“Cars are driven by people. The guiding principle between everything we make at Volvo, therefore, is and must remain, safety” - Assar Gabrielsson and Gustav Larson 1927
Even so far back as almost 100 years ago, Volvo were committed to safety. In fact, so committed were they, that when one of their safety engineers invented the three-point safety belt for cars in 1959, they opened up the patent for free, to allow other manufacturers to use the system to help prevent further deaths.
They also used laminated ‘safety’ glass as standard in 1944, and were the company behind development of the first rear-facing child safety seat in 1964. A child’s booster seat followed in 1978. The history of Volvo is littered with safety innovations, and they remain to this day, committed to safety – it’s what they’re best-known for.
It goes deeper than having safe cars though – their dedicated crash laboratory regularly hosts safety crews (fire fighters, paramedics etc) for training, and thanks to the layout of the lab, they’re able to replicate pretty much any crash scenario, including a car taking a 30-metre nose-dive into the ground.
The Volvo Cars Safety Centre crash lab has been in use since 2000, and even today, remains one of the most advanced and innovative laboratories of its kind in the world. That’s a huge commitment from Volvo.
“Being committed to safety is not about passing a test or getting a safety rating. Our commitment to safety is about finding out how and why accidents and injuries occur and then developing the technology to help prevent them. We hope our pioneering work will inspire others to follow, our ambition to reduce road traffic casualties world wide” – Thomas Broberg, Safety Engineer at Volvo Cars.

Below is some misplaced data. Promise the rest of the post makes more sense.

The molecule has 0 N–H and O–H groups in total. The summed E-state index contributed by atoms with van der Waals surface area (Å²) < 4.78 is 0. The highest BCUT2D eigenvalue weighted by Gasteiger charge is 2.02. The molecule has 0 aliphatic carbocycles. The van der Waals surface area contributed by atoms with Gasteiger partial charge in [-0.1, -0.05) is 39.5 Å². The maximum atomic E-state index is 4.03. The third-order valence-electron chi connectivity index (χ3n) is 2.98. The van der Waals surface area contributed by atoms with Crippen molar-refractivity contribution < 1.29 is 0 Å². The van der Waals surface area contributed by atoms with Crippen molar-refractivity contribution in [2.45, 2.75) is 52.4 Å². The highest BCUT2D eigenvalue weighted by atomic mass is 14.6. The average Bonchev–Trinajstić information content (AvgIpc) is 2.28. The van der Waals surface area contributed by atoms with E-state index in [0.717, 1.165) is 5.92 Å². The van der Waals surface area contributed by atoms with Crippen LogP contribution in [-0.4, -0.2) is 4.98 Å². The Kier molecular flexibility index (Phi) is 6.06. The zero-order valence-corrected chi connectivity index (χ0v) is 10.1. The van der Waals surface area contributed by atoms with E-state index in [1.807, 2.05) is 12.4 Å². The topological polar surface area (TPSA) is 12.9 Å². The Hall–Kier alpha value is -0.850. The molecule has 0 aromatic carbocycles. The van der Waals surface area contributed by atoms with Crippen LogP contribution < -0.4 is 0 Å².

For those of you unfamiliar with the Euro NCAP safety programme, it’s a voluntary car safety performance programme, that most manufacturers work to. It has become known as the industry standard for safety performance, and manufacturers work with the assessment team to improve their product’s safety.
Since 2009, every single Volvo model that has undergone Euro NCAP testing has achieved a five-star safety rating (the highest possible). It’s also worth noting that the second-generation Volvo V40 achieved the best test result of any car tested by Euro NCAP, and the redesigned XC60 received the highest score ever for adult occupant safety – 98%.
This fits entirely with Volvo’s aim of having zero deaths attributable to their cars over the coming years, that includes pedestrians as well as occupants. That’s a very bold statement to make, but it does fit with the ethos that Volvo is based upon, even going so far back as 1927.
When you read through the company history, there are a number of significant safety landmarks, some of which are Volvo innovation, and some that aren’t, but have been in use years before any other manufacturer even thought about it:
Safety cage (1944), front and rear crumple zones (1966), inertia reel seatbelts (1969), multi-stage impact absorbing steering column (1974), side impact protection system (1991), reinforced seating (1992) … the list just goes on.
Many of the integrated safety systems that we take for granted today, were at one time either non-existent, or expensive options, except for Volvo – once they had the technology available, it mainly came as standard, usually before other manufacturers.
If you’d like more information as to just how safe Volvo Cars are, or find out why they’re award winning, get in touch with one of our friendly professionals, and they’ll be able to give you all the information you want.